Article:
Forum for Science, Industry and Business

Sponsored by:     3M 
Search our Site:


Climate Change Could Drive Native Fish Out of Wisconsin Waters

The cisco, a key forage fish found in Wisconsin’s deepest and coldest bodies of water, could become a climate change casualty and disappear from most of the Wisconsin lakes it now inhabits by the year 2100, according to a new study.

In a report published online in the journal Public Library of Science One, researchers from the University of Wisconsin-Madison and the Wisconsin Department of Natural Resources project a gloomy fate for the fish -- an important food for many of Wisconsin’s iconic game species -- as climate warms and pressure from invasive species grows.

In the case of the cisco, a warming climate poses a much greater risk than do exotic species such as the rainbow smelt, the invasive that most threatens the deep-dwelling cisco by eating its eggs and young, the Wisconsin researchers say.

“By 2100, 30 to 70 percent of cisco populations could be extirpated in Wisconsin due to climate change,” says Sapna Sharma, a researcher at the UW-Madison Center for Limnology and the lead author of the new study, which predicts the decline of the cisco according to a number of possible future climate scenarios. “Cisco are much more at risk due to climate change rather than interactions with exotic species.”

The cisco, sometimes called lake herring, is now found in about 170 inland lakes in Wisconsin. A member of the trout and salmon family, it is also found in the Great Lakes and once formed the basis of an important commercial fishery before overfishing and the invasion of the alewife, rainbow smelt and sea lamprey caused its populations to diminish dramatically.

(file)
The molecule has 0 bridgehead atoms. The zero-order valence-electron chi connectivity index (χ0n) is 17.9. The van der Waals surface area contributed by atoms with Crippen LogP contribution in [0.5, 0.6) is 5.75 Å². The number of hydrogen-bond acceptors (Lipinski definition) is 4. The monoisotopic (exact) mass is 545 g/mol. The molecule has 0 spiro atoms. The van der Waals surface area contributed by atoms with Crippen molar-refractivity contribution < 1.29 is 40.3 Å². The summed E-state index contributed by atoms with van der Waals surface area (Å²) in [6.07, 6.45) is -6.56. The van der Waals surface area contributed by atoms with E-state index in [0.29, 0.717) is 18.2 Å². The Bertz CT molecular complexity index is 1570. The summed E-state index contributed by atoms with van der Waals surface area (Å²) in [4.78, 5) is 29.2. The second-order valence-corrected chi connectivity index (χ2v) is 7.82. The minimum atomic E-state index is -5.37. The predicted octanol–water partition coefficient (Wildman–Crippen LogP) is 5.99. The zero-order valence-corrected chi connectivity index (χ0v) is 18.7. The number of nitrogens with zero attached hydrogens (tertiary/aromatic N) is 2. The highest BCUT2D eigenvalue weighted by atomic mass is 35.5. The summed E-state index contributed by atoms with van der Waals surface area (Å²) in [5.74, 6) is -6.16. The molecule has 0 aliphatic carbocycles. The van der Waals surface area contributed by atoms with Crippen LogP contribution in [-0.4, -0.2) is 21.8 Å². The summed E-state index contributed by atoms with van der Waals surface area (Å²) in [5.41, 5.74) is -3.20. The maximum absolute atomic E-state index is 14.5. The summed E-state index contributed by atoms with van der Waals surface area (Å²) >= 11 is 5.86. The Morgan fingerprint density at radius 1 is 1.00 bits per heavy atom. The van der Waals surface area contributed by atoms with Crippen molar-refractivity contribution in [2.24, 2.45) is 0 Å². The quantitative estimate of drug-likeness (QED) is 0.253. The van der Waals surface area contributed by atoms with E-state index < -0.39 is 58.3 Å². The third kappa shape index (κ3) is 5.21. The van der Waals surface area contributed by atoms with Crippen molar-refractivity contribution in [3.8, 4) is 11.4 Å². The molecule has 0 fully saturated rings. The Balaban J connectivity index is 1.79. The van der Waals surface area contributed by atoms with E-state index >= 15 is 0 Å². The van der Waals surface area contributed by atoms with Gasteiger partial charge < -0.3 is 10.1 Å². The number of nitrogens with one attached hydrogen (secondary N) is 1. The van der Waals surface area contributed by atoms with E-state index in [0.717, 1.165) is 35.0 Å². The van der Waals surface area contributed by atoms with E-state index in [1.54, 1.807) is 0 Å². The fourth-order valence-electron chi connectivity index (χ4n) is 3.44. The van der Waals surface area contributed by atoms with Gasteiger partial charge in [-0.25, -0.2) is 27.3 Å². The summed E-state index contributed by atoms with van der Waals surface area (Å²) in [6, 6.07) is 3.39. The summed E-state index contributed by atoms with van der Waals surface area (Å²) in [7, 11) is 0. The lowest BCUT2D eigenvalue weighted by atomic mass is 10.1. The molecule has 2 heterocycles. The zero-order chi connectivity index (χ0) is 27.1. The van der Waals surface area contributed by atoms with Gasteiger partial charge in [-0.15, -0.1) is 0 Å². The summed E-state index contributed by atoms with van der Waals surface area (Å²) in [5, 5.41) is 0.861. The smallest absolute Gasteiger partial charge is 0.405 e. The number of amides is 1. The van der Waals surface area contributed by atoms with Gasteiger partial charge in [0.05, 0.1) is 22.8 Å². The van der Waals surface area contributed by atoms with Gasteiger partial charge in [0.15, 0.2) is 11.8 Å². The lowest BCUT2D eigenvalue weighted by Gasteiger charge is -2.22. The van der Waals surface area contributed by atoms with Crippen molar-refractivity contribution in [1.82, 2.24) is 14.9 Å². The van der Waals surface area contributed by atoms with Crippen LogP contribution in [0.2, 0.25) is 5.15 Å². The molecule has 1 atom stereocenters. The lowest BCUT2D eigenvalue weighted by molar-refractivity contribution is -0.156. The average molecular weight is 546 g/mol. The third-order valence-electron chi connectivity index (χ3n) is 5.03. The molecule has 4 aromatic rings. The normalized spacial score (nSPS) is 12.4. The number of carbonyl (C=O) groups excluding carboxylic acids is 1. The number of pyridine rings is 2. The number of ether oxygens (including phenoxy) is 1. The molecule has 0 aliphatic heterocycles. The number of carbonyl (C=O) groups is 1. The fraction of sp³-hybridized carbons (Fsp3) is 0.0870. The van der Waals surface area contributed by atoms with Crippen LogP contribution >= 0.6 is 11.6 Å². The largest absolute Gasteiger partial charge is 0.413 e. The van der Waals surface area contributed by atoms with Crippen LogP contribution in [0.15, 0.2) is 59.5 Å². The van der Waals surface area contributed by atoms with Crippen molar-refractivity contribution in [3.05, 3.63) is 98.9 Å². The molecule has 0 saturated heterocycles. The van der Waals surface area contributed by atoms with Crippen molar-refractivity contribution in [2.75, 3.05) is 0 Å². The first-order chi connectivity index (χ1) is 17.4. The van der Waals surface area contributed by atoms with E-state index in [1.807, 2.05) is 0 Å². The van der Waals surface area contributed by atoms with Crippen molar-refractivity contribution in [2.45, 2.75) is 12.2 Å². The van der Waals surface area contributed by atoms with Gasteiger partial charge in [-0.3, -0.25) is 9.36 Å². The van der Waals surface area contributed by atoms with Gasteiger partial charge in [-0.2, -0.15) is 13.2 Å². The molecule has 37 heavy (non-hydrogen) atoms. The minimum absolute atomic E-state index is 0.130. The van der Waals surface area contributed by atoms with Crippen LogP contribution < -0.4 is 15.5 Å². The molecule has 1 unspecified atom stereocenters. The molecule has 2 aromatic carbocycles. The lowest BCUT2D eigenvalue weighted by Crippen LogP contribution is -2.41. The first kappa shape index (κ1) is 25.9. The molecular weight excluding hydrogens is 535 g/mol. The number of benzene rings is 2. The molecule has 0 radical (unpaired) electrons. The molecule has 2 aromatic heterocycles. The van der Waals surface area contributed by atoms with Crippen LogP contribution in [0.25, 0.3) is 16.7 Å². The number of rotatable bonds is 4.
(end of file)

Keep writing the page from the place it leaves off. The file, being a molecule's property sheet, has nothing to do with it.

Sharma described the cisco as a sentinel species: “It’s one of the most vulnerable fish species in Wisconsin because it depends on cold water,” says Sharma, an aquatic ecologist and statistical modeling expert. “Cisco aren’t the most important socioeconomic species out there, but they are a good indicator of water quality.”

From an ecological perspective, when fish species are displaced by changes in water temperature or for other reasons, it opens the door to other species, especially exotic invasives. The ecological niche occupied by the cisco is also favored by the rainbow smelt, a foreign species that has been in the Great Lakes for decades but that is only now making its way into Wisconsin’s inland lakes.

“The range expansion of invasive species with climate change could be a problem,” Sharma explains. “It could change the composition of species we’re familiar with in Wisconsin. It may be that just a few species dominate. The species composition wouldn’t just be different, there could also be less biodiversity.”

In addition to the ecological change that would be prompted by a warmer Wisconsin climate, Sharma notes, the impoverishment of aquatic ecosystems will have potential socio-economic implications, especially in a setting like Wisconsin where recreational fishing is an iconic pastime, not to mention an important industry.

“This could very well impact the fishing experiences we have,” avers the Wisconsin researcher.

In addition to Sharma, co-authors of the new Public Library of Science One report include M. Jake Vander Zanden and John J. Magnuson, also of UW-Madison, and John Lyons of the Wisconsin Department of Natural Resources.

Terry Devitt (608) 262-8282,

Sapna Sharma | Newswise Science News
Further information:

More articles from Studies and Analyses:

nachricht Diagnoses: When Are Several Opinions Better Than One?
19.07.2016 | Max-Planck-Institut für Bildungsforschung

nachricht High in calories and low in nutrients when adolescents share pictures of food online